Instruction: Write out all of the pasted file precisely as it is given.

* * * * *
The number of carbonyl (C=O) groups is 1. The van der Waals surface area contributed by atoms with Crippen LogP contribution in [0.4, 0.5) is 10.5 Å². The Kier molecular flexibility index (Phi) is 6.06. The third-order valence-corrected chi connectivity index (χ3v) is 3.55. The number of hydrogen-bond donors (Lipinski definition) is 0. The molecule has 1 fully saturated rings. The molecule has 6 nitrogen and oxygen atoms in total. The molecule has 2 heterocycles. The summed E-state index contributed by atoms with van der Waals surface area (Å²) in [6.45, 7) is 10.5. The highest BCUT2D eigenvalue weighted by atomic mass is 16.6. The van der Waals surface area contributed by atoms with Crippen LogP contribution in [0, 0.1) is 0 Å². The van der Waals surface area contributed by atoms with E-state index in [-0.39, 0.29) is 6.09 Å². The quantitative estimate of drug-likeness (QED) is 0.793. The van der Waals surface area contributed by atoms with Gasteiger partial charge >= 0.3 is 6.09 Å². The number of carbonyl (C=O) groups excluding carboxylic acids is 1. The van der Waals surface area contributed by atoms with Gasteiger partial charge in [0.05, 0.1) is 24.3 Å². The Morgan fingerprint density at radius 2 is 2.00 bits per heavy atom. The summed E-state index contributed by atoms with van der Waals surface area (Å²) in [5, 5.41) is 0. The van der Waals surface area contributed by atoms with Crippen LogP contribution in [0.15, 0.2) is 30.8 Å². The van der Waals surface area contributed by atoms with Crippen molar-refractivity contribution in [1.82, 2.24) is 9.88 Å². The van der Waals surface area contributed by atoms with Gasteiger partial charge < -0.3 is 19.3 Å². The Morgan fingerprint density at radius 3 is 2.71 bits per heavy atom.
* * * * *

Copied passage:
The number of carbonyl (C=O) groups is 1. The van der Waals surface area contributed by atoms with Crippen LogP contribution in [0.4, 0.5) is 10.5 Å². The Kier molecular flexibility index (Phi) is 6.06. The third-order valence-corrected chi connectivity index (χ3v) is 3.55. The number of hydrogen-bond donors (Lipinski definition) is 0. The molecule has 1 fully saturated rings. The molecule has 6 nitrogen and oxygen atoms in total. The molecule has 2 heterocycles. The summed E-state index contributed by atoms with van der Waals surface area (Å²) in [6.45, 7) is 10.5. The highest BCUT2D eigenvalue weighted by atomic mass is 16.6. The van der Waals surface area contributed by atoms with Crippen LogP contribution in [0, 0.1) is 0 Å². The van der Waals surface area contributed by atoms with E-state index in [-0.39, 0.29) is 6.09 Å². The quantitative estimate of drug-likeness (QED) is 0.793. The van der Waals surface area contributed by atoms with Gasteiger partial charge >= 0.3 is 6.09 Å². The number of carbonyl (C=O) groups excluding carboxylic acids is 1. The van der Waals surface area contributed by atoms with Gasteiger partial charge in [0.05, 0.1) is 24.3 Å². The Morgan fingerprint density at radius 2 is 2.00 bits per heavy atom. The summed E-state index contributed by atoms with van der Waals surface area (Å²) in [5, 5.41) is 0. The van der Waals surface area contributed by atoms with Crippen LogP contribution in [0.15, 0.2) is 30.8 Å². The van der Waals surface area contributed by atoms with Crippen molar-refractivity contribution in [1.82, 2.24) is 9.88 Å². The van der Waals surface area contributed by atoms with Gasteiger partial charge < -0.3 is 19.3 Å². The Morgan fingerprint density at radius 3 is 2.71 bits per heavy atom.